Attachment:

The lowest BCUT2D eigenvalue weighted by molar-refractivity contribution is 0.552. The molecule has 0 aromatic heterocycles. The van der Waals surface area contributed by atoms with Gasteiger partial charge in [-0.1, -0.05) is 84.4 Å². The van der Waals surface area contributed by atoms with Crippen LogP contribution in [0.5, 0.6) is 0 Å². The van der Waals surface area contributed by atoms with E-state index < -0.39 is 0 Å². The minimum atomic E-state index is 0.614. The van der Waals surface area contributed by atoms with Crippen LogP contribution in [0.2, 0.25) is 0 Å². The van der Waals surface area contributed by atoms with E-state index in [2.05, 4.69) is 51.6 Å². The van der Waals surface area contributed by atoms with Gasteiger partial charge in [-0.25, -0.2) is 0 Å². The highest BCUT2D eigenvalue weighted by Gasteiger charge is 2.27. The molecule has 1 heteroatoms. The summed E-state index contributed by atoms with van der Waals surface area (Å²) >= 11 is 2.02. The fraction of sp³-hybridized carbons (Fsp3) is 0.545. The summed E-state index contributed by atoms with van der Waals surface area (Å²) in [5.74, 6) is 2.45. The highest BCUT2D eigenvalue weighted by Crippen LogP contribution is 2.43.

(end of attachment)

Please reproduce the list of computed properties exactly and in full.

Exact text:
The lowest BCUT2D eigenvalue weighted by molar-refractivity contribution is 0.552. The molecule has 0 aromatic heterocycles. The van der Waals surface area contributed by atoms with Gasteiger partial charge in [-0.1, -0.05) is 84.4 Å². The van der Waals surface area contributed by atoms with Crippen LogP contribution in [0.5, 0.6) is 0 Å². The van der Waals surface area contributed by atoms with E-state index < -0.39 is 0 Å². The minimum atomic E-state index is 0.614. The van der Waals surface area contributed by atoms with Crippen LogP contribution in [0.2, 0.25) is 0 Å². The van der Waals surface area contributed by atoms with E-state index in [2.05, 4.69) is 51.6 Å². The van der Waals surface area contributed by atoms with Gasteiger partial charge in [-0.25, -0.2) is 0 Å². The highest BCUT2D eigenvalue weighted by Gasteiger charge is 2.27. The molecule has 1 heteroatoms. The summed E-state index contributed by atoms with van der Waals surface area (Å²) >= 11 is 2.02. The fraction of sp³-hybridized carbons (Fsp3) is 0.545. The summed E-state index contributed by atoms with van der Waals surface area (Å²) in [5.74, 6) is 2.45. The highest BCUT2D eigenvalue weighted by Crippen LogP contribution is 2.43.